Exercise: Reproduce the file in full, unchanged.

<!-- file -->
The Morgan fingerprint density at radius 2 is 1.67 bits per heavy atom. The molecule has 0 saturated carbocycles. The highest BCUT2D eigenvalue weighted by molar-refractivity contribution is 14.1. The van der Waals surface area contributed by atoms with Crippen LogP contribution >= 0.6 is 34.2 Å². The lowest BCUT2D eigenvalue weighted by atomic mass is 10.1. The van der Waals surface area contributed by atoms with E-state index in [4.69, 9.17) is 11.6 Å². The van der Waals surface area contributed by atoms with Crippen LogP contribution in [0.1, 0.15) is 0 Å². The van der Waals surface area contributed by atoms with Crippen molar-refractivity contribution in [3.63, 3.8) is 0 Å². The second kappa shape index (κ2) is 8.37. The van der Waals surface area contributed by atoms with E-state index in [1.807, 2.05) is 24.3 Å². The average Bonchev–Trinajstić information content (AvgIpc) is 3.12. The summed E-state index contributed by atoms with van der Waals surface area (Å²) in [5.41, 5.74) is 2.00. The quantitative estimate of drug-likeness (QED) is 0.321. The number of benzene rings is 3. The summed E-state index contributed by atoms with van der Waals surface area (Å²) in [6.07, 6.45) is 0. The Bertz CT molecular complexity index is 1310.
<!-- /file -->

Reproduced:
The Morgan fingerprint density at radius 2 is 1.67 bits per heavy atom. The molecule has 0 saturated carbocycles. The highest BCUT2D eigenvalue weighted by molar-refractivity contribution is 14.1. The van der Waals surface area contributed by atoms with Crippen LogP contribution >= 0.6 is 34.2 Å². The lowest BCUT2D eigenvalue weighted by atomic mass is 10.1. The van der Waals surface area contributed by atoms with E-state index in [4.69, 9.17) is 11.6 Å². The van der Waals surface area contributed by atoms with Crippen LogP contribution in [0.1, 0.15) is 0 Å². The van der Waals surface area contributed by atoms with Crippen molar-refractivity contribution in [3.63, 3.8) is 0 Å². The second kappa shape index (κ2) is 8.37. The van der Waals surface area contributed by atoms with E-state index in [1.807, 2.05) is 24.3 Å². The average Bonchev–Trinajstić information content (AvgIpc) is 3.12. The summed E-state index contributed by atoms with van der Waals surface area (Å²) in [5.41, 5.74) is 2.00. The quantitative estimate of drug-likeness (QED) is 0.321. The number of benzene rings is 3. The summed E-state index contributed by atoms with van der Waals surface area (Å²) in [6.07, 6.45) is 0. The Bertz CT molecular complexity index is 1310.